Cable networks will be "Data" with Voice as a option as opposed to the past where it was "Voice" with Data as a option. This turnaround means that any kind of splitter is really just redundant technology and the majority of ISP's would rather take this SIP path than fit voice equipment at the CHORUS exchanges.

For the very reasons I have stated above the CHORUS active splitter box is a already a dinosaur well before the first one is inflicted on the poor consumer.


The Chorus box is not a dinosaur, and quite frankly you're making IMHO your suggestions that is it really show you lack of understanding of the device.

I know VoIP is the future. The issue here is that every home in NZ is not going to go out and buy VoIP phones to replace their $29 cordless phone. They need a RGW or ATA to deliver them a dialtone to their existing jackpoints without a $2000 rewire of their house which you're suggesting should be mandatory.

I won't be engaging in this dicussion any longer, it's obvious you simply don't want to listen.




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  Reply # 374394 30-Aug-2010 09:01
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To bring my responses in the other thread which you have seemingly ignored:

The requirement for a backup power supply probably has more to do with a combination of the Government imposed target of replacing the existing PSTN voice service by 2020 and Telecom's obligations to provide 111 calling that works when the power goes down (as far as I'm aware the battery backup relates to just powering the RGW which acts as the VOIP service point, right?).

And don't forget your comparison of a $29 component off the shelf vs. a full install by a trained tech of an SDP.

Considering that the largest single source of braodband faults is faulty in-house wiring, how can having a standardised termination point available as an option be a bad thing?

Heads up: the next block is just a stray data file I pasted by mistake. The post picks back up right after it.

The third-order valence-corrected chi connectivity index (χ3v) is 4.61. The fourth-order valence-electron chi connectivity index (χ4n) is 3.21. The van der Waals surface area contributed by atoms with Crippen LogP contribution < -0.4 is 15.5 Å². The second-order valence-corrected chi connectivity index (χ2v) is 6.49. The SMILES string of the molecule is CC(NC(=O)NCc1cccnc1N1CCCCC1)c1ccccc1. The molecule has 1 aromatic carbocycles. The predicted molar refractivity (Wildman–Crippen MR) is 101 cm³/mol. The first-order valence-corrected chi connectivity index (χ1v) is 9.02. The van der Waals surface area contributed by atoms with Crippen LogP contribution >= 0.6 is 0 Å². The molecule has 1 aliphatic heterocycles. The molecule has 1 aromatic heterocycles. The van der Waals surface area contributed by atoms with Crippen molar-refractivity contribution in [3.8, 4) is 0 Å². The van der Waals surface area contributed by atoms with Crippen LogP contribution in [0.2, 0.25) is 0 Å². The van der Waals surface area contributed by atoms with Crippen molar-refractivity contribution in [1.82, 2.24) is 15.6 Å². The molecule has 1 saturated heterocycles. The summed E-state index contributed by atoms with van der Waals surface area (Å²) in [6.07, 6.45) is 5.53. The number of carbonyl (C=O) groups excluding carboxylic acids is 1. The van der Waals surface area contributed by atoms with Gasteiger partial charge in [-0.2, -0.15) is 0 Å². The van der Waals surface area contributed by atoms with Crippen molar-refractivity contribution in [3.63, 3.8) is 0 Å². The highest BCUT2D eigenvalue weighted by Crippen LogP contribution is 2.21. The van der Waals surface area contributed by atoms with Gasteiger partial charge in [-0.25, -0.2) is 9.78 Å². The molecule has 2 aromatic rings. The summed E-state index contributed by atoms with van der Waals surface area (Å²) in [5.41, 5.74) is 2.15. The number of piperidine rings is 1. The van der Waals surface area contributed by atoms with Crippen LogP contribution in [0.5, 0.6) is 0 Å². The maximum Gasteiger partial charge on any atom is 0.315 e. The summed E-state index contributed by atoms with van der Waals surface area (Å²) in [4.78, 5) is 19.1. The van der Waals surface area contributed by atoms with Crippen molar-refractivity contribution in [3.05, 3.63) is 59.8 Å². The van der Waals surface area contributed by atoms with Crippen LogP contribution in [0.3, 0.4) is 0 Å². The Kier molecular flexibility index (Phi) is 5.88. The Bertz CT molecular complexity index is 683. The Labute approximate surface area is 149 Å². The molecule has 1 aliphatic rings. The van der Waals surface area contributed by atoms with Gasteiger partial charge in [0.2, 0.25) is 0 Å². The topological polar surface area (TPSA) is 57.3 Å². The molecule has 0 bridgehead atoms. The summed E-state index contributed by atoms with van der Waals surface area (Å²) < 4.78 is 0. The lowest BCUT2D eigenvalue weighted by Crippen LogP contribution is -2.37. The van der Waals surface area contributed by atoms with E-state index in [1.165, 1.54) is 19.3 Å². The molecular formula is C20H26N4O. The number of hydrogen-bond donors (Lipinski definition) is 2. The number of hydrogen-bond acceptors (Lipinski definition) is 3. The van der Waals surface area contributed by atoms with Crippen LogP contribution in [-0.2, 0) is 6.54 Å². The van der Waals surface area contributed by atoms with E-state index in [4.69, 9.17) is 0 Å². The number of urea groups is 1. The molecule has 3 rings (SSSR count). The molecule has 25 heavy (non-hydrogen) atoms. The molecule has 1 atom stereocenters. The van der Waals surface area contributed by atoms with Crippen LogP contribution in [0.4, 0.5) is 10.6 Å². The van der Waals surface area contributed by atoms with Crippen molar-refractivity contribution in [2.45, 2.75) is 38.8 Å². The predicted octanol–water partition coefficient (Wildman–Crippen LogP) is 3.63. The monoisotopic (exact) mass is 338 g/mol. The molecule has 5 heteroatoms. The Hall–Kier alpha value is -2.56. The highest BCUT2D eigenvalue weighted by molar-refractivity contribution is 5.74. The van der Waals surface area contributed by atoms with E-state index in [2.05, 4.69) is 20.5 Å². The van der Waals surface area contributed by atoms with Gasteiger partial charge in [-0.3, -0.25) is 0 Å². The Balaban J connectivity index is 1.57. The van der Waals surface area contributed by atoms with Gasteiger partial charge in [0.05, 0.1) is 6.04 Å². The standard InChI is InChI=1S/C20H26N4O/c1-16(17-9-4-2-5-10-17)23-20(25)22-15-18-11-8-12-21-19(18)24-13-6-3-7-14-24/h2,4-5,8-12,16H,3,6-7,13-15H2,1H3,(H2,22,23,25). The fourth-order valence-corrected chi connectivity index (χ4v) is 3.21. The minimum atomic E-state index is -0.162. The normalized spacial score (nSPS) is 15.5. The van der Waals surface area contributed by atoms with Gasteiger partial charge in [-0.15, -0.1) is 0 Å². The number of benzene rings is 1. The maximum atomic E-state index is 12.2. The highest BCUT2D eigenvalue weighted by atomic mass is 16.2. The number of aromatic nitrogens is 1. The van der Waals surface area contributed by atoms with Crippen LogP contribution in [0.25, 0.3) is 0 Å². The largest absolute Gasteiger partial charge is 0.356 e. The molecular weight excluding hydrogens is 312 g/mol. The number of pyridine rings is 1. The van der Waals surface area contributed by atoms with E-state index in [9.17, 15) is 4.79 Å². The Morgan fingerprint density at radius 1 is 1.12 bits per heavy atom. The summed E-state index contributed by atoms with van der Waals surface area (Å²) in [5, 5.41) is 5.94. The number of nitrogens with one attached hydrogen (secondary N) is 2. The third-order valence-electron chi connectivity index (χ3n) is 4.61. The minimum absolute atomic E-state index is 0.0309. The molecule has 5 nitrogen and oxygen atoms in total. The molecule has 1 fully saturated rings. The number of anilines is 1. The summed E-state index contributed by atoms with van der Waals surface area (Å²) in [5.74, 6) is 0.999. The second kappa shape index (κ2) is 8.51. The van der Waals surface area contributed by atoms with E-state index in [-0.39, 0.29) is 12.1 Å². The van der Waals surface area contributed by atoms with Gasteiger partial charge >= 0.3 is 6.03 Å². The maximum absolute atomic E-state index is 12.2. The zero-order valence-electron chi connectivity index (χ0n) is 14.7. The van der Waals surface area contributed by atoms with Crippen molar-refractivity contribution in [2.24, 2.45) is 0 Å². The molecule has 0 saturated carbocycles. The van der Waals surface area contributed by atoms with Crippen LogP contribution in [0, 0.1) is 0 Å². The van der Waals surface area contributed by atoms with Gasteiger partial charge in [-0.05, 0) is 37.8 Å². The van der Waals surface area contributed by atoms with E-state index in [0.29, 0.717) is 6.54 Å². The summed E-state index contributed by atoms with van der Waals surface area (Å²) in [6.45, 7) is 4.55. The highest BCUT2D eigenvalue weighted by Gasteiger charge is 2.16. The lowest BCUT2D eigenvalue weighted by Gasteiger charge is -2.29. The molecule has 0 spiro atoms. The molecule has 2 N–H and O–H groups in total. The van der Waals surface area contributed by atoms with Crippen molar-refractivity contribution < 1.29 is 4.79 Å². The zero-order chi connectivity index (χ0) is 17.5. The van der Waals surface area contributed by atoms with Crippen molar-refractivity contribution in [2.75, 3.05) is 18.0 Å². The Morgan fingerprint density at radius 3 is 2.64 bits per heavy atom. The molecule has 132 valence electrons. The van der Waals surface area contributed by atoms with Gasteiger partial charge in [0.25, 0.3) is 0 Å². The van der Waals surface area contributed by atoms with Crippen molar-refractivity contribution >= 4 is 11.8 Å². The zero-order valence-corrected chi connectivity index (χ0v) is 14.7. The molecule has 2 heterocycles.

Forget the rhetoric about it being too little too late (in your opinion) and all the CHORUS capital spamming, just explain why for your average Kiwi homeowner who doesn't own a crimping tool or even know what one is, having a neatly packaged service to "fix" their internal house wiring to give them the best broadband performance they can achieve is a bad thing?



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  Reply # 374395 30-Aug-2010 09:08
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sbiddle:
ALARMNZ: Sbiddle

There is a huge difference between installing the "active" CHORUS splitter box device and fitting a "passive" xDSL splitter at the service demarcation point. Telecom CHORUS should have been out there putting in the correct splitter in place years ago, but now its too little too late.

Today on the crest of a VoIP revolution and SIP services its just not that important any more. Analog phones will continue to decline as people move further and further towards mobile and VoLAN for voice services within the home.

Cable networks will be "Data" with Voice as a option as opposed to the past where it was "Voice" with Data as a option. This turnaround means that any kind of splitter is really just redundant technology and the majority of ISP's would rather take this SIP path than fit voice equipment at the CHORUS exchanges.

For the very reasons I have stated above the CHORUS active splitter box is a already a dinosaur well before the first one is inflicted on the poor consumer.


The Chorus box is not a dinosaur, and quite frankly you're making IMHO your suggestions that is it really show you lack of understanding of the device.